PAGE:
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The Summit senior living complex opens its doors



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Brian Fogg (center) cuts the ribbon on the Summit senior living complex. (Photo by Justin Roshak) (click for larger version)
June 27, 2018
WHITEFIELD—Two years after ground was broken on the project, The Summit by Morrison opened its doors last Friday.

Executive Director Chad Dingman called it "a milestone in housing care service for the seniors of the North Country."

He pointed out that northern New Hampshire was "an area historically deprived of housing and employment opportunities," and that the project would provide for both.

The Summit includes 47 independent living units (one or two bedrooms), 24 one-bedroom assisted living apartments, and 12 'memory care' apartments. The hill-top complex sits on 25 acres overlooking Route 116. Already, some 13 independent living and nine assisted living spaces have been reserved.

The facility will employ some 30 people, 24 of whom will be low-level positions such as residential aides, nursing assistants, and dietary aides, all full time with benefits. The lowest wage will be $11 per hour, a Summit representative said. New Hampshire's minimum wage is $7.25 per hour.

State Director for the US Department of Agriculture Anthony (USDA) Linardos celebrated that Summit would allow "North Country seniors to retire in the community they have lived in their entire lives."

The assisted living apartments cost between $4,350 and $4,650 per month, which includes such basic services as meals and medicine management. Prospective tenants and their guardians will complete an assessment of the level of care required, and receive a score that signifies additional services and costs: $500, $900, or $1,800—the last equivalent to 'nursing home' level of care. According to Summit, incontinence is one major driver of independent living costs.

Residents pay privately on a monthly basis. Medicare will not be accepted, and Medicaid payments support only a small fraction. Summit was the recipient of some $25 million in low interest loans from USDA (about 2.5 percent, paid over 40 years). These favorable terms are only extended to nonprofit ventures.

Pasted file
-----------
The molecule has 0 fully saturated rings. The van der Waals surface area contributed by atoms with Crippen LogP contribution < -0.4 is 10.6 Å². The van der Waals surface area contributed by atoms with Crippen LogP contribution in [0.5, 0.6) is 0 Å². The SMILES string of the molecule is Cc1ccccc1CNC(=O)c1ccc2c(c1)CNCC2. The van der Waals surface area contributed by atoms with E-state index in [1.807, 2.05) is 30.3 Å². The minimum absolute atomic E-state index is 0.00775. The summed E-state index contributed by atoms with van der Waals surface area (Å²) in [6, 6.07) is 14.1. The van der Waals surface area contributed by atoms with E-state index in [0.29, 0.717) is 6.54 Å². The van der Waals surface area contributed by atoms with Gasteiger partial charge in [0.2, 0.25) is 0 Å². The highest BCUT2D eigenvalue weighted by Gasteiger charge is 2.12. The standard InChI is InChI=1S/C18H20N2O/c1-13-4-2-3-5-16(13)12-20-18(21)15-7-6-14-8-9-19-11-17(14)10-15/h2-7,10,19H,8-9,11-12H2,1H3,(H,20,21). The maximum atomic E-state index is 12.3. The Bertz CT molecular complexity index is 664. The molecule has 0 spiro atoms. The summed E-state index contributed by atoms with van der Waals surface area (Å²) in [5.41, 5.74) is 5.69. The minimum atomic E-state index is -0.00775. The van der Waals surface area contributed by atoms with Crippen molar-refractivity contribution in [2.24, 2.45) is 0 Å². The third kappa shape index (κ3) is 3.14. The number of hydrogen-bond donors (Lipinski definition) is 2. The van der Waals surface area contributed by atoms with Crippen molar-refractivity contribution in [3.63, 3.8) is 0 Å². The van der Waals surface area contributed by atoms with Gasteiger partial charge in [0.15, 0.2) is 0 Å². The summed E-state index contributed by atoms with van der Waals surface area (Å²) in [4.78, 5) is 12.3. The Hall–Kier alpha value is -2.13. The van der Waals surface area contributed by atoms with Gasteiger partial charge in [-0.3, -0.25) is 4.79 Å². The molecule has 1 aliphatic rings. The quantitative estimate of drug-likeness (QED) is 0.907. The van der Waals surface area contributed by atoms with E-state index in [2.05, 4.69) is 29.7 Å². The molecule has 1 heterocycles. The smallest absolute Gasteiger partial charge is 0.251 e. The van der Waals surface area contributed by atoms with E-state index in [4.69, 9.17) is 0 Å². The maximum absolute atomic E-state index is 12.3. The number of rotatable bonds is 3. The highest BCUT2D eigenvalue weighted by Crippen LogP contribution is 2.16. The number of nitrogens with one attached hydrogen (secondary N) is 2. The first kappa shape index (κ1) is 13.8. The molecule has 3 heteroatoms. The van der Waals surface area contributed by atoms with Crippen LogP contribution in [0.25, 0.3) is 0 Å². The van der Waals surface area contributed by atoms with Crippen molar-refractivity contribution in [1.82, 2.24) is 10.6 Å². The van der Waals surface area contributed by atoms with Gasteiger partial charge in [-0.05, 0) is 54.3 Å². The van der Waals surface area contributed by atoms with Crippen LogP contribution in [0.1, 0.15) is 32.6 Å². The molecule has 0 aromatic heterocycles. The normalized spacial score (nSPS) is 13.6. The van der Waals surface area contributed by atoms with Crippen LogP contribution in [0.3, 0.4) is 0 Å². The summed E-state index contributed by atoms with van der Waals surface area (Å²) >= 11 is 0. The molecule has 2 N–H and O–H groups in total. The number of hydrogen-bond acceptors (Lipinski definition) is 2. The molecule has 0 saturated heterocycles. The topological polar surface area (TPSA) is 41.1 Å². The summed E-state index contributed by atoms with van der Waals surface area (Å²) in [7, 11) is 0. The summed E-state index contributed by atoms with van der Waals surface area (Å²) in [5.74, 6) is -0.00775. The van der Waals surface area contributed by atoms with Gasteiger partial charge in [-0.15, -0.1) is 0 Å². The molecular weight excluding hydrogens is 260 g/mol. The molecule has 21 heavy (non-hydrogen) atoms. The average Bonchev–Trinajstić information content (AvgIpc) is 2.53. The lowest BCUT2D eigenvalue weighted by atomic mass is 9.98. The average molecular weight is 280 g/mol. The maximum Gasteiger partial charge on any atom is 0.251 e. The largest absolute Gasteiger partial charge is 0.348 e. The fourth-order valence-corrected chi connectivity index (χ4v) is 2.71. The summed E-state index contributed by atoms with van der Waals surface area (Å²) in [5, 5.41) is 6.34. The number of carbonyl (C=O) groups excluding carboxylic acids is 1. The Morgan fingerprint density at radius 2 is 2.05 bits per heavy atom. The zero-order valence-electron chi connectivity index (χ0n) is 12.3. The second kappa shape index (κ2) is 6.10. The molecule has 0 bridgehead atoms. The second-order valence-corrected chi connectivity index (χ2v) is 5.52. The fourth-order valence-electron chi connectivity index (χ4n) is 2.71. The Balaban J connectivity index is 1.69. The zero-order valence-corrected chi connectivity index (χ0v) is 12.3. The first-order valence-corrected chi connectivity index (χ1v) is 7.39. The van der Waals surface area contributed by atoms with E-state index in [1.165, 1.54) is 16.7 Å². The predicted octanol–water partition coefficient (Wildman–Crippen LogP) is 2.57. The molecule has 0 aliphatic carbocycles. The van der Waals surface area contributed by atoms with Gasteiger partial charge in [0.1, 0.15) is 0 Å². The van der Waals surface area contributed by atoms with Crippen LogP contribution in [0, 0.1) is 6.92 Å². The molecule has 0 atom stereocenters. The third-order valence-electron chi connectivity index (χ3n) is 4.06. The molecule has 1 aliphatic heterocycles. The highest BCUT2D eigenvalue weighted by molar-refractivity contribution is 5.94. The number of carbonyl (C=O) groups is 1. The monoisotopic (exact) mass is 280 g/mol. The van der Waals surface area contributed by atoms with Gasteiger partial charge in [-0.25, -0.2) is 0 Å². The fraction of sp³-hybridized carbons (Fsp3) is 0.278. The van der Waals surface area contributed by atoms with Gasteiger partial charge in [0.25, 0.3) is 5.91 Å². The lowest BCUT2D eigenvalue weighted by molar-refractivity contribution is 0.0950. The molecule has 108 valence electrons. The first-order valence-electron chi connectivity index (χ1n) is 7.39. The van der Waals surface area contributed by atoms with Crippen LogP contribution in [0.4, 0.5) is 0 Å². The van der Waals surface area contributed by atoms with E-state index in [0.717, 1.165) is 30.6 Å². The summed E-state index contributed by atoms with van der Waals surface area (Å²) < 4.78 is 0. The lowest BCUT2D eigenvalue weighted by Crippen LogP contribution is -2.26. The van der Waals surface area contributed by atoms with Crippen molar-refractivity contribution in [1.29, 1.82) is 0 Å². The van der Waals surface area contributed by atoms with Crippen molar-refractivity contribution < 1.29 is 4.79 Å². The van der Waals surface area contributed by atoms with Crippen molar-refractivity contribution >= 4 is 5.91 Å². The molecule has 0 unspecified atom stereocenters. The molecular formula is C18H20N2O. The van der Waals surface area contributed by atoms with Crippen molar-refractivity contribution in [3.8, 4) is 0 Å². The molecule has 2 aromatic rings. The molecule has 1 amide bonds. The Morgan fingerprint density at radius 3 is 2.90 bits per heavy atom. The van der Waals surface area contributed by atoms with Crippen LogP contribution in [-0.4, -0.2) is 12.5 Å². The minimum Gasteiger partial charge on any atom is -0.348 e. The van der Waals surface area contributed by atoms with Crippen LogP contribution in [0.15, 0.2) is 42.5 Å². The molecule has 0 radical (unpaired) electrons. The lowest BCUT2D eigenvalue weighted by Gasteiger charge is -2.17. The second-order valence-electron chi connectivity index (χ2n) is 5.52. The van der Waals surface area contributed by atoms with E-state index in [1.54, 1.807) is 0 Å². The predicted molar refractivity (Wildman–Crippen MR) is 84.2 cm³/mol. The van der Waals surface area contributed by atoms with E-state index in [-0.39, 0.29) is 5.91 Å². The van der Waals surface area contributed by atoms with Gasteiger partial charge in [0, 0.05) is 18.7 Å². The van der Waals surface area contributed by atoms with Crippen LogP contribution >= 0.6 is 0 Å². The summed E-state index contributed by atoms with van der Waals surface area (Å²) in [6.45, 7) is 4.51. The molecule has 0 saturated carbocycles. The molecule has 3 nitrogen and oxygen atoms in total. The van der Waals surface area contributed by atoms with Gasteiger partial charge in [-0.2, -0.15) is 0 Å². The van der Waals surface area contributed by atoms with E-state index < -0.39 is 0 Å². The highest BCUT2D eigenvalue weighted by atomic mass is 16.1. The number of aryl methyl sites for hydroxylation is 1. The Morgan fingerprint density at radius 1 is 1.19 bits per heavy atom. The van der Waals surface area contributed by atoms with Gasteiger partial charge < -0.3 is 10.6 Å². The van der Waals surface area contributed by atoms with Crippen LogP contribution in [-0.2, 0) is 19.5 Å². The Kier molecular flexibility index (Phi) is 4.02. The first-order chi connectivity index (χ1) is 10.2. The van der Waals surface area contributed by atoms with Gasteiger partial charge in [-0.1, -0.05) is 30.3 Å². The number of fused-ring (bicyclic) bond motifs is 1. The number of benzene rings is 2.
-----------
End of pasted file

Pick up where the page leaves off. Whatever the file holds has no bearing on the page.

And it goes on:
The independent living and assisted living spaces are laid out and designed in a similar fashion, which Dingman said helped made the transition between them less disruptive. Some elements are designed differently to accommodate changing needs—for instance, the assisted living and memory care spaces include double doors. Those with a propensity to wander are easily discouraged by a second portal, Dingman explained.

In addition, windows only open a few inches, and adjoining outdoor gardens will be secured. Furthermore, the memory care rooms are significantly smaller, a deliberate design choice intended to encourage sociability in the communal spaces. This is intended to prevent depression and "holing-up" behavior. Other elements are intended to foster this sense of community—food is prepped centrally, but prepared in the common spaces. The one-option menu is designed to foster togetherness, Dingman said—though dietary needs will be accommodated, he assured prospective clients.

Brian Fogg, President of the Board of Trustees of the Morrison Hospital Association, praised the joint effort of each and every stakeholder, from board members to government officials:

"Without the massive commitment of time by these people, and their predecessors, Summit would never get built," he said.

Garnett Hill
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